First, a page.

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Rails-with-Trails: Lessons Learned

SECTION III: RWT Development Process

Indian Head Trail: Maryland

DESCRIPTION: The Indian Head Trail is a proposed RWT that would extend 20 km (12.5 mi) along the U.S. Navy Railroad from Waldorf to Indian Head, Maryland. This trail has the potential to draw significant tourism revenues to Waldorf and Indian Head and serve as a key regional linkage along the evolving Potomac National Heritage Trail. The Charles County Board of Commissioners and Naval Surface Warfare Center are both in favor of the project.

The railroad is owned, and infrequently used by the Naval Surface Warfare Center (NSWC), Indian Head Division, but also has been used for an occasional excursion train. The Commander of the NSWC has gained approval from the U.S. Navy to allow this dual use of the corridor, which has a 61 m (200 ft) right-of-way.

A photo of train tracks with a wetland area on the right.
Proposed site of Indian Head Trail adjacent to Naval Surface Warfare Center Railroad. Charles County, MD

DESIGN ISSUES: This railroad is very rarely used, and the poor condition of the tracks requires very slow train speed. In some areas, the rail corridor extends through wetland areas, creating a constrained amount of space for dual use. It is anticipated that boardwalks will be installed in these areas.

CONCLUSION: This is a feasible project. The extreme low frequency of train use in the corridor makes it a good candidate for an RWT. The NSWC is very interested in this project as part of their physical fitness program for Navy personnel, while providing a community amenity.

Stakeholders should be involved through a technical advisory committee or frequent communication via meetings, newsletters, phone calls, and e-mails.

Today, trail planners are more likely to run a more inclusive process than in years past, with most key agencies and companies reporting they were involved in various aspects. However, on many trails studied, railroad representatives complained that they were not involved early enough. Trail planners often echoed this sentiment.

Planning for Alternatives

A sketch of 2 bicyclists taking a break along a rail-trail next to a small pond.
Environmentally sensitive area on proposed Downeast Trail along the abandoned Calais Branch owned by the State of Maine. Trail either will be on boardwalks or divert to an adjacent road. Calais, ME

Bikeway and trail networks are mapped out on both publicly and privately owned corridors as part of local general plans or master plans. Frequently, privately owned railroad corridors appear as part of a local or regional bikeway or trail network before the railroad has been notified or with little to no railroad permission. However, RWT corridors should not be included on bikeway or trail plans unless the affected railroad is notified. If a proposed trail shown on a trail or bikeway plan is on private railroad property, this information must be noted on the plan. Trail planners should consider all reasonable alternatives to the RWT corridor.

Environmental Considerations

Railroad corridors often parallel or bisect wetlands, waterways, shorelines, or other environmentally-sensitive areas. Where physical constraints on an RWT would result in a proposed trail having to be located in such an area, the RWT may have to be designed as a boardwalk, relocated, or eliminated from consideration.

As part of or concurrent with a feasibility study, environmental concerns should be analyzed pursuant to local, State, and Federal environmental laws to determine environmental resources that might be impacted. This would include biological, cultural, hydrologic, geologic, and other physical resources, along with potential noise, light, traffic, safety, and other impacts. By identifying sensitive areas, any potential RWT alignment can be tested and then altered as needed to avoid significant impacts. Concurrent feasibility and environmental analyses are recommended to allow RWT planners and engineers to premitigate an RWT project or eliminate an unacceptable alignment early in the process.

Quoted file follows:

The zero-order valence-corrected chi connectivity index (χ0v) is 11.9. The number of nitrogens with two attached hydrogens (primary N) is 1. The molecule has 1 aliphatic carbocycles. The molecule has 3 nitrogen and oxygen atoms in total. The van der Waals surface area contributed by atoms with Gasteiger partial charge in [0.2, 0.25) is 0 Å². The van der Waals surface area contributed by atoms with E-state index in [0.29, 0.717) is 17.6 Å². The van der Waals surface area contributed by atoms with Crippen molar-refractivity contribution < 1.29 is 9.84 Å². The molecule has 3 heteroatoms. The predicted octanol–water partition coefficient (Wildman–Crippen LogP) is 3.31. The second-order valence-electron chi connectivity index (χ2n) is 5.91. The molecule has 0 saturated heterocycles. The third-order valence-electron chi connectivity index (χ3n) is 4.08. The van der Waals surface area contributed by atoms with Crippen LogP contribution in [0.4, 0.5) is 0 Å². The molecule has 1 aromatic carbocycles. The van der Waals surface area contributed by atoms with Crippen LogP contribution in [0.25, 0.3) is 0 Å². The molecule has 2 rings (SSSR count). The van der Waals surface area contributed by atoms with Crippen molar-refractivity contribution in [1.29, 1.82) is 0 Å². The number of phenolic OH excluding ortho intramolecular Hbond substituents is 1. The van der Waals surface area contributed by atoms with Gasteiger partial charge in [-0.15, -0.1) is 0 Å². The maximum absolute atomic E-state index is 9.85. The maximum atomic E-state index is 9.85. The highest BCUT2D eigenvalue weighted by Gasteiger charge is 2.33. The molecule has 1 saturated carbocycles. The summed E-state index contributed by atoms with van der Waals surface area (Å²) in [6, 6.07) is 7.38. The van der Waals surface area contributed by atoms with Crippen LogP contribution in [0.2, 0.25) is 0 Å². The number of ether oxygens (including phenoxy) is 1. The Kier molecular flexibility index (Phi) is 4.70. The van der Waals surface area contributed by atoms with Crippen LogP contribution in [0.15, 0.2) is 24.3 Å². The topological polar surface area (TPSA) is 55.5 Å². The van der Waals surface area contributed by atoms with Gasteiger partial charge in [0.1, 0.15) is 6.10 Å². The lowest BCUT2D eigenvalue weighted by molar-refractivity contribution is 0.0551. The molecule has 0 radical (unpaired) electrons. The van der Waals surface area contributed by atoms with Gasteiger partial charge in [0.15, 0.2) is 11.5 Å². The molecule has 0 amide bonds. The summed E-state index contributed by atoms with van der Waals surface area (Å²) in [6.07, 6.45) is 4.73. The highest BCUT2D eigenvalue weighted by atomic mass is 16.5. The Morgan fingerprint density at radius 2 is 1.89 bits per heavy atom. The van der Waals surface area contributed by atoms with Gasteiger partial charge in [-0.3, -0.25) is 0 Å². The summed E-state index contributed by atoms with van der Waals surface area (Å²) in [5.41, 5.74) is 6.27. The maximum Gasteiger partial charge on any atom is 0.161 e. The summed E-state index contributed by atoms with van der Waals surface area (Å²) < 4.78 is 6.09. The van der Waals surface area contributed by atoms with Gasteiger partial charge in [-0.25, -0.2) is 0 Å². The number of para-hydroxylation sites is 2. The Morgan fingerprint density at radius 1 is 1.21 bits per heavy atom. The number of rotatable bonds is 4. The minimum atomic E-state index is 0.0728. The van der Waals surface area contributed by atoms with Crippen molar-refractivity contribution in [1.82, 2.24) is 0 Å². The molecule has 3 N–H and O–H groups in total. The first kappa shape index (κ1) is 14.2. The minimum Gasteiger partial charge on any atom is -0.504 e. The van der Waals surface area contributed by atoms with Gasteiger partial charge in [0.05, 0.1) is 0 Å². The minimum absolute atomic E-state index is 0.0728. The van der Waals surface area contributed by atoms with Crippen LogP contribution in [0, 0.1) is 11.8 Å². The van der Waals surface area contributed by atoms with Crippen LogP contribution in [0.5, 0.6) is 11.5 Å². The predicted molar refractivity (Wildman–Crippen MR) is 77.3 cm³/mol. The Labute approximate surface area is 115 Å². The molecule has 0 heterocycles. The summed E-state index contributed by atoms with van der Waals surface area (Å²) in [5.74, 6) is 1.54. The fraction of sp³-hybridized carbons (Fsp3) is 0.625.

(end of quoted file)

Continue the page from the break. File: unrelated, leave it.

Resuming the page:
Start with the State DOT or FRA Regional Office

The State Department of Transportation Railroad Coordination Section and/or FRA Regional Crossing and/or Trespass Program Manager may be able to recommend the best railroad official or department. Also, some of the private, Class I railroads have Government Affairs Department, which have people assigned to deal with government-sponsored projects.
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Talk to the Real Estate Group

Real Estate is usually in some sort of corporate services department. They usually have some knowledge of the people and staff that need to be involved. This department should have historical records and information on land ownership, titles, deeds, easements, etc. They could tell the RWT proponent who owns the property along the proposed trail route. They would need to be involved in right-of-way sales or granting of easements for a trail.

The Real Estate group can facilitate contacts in the legal and engineering departments.
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Talk to the Legal and Risk Management Departments

The legal department is usually under the corporate services department, although usually completely separate from the real estate group. The legal group would deal with the real estate department on issues like land sales and easements, as well as liability and insurance issues. The real estate people would likely facilitate dealing with the lawyers involved with any sales or easement issues. A trail manager would probably need to deal directly with the lawyers involved in liability issues.
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Involve the Engineering and Operations Departments

The engineering group is responsible for safety, design, and construction of new facilities. Engineering design staff should be involved early in the process. They are less likely to reject a RWT if they have had a legitimate opportunity to assist in the development of designs that minimize crossings and address historic problems.

The Operations Department is in charge of the day-to-day functions that keep trains running. This includes crewing and dispatching the trains, inspecting and maintaining the locomotives and railcars, and inspecting and maintaining the track. They have the best knowledge of specific problems and issues along their tracks that may need to be addressed in or otherwise affect the RWT design.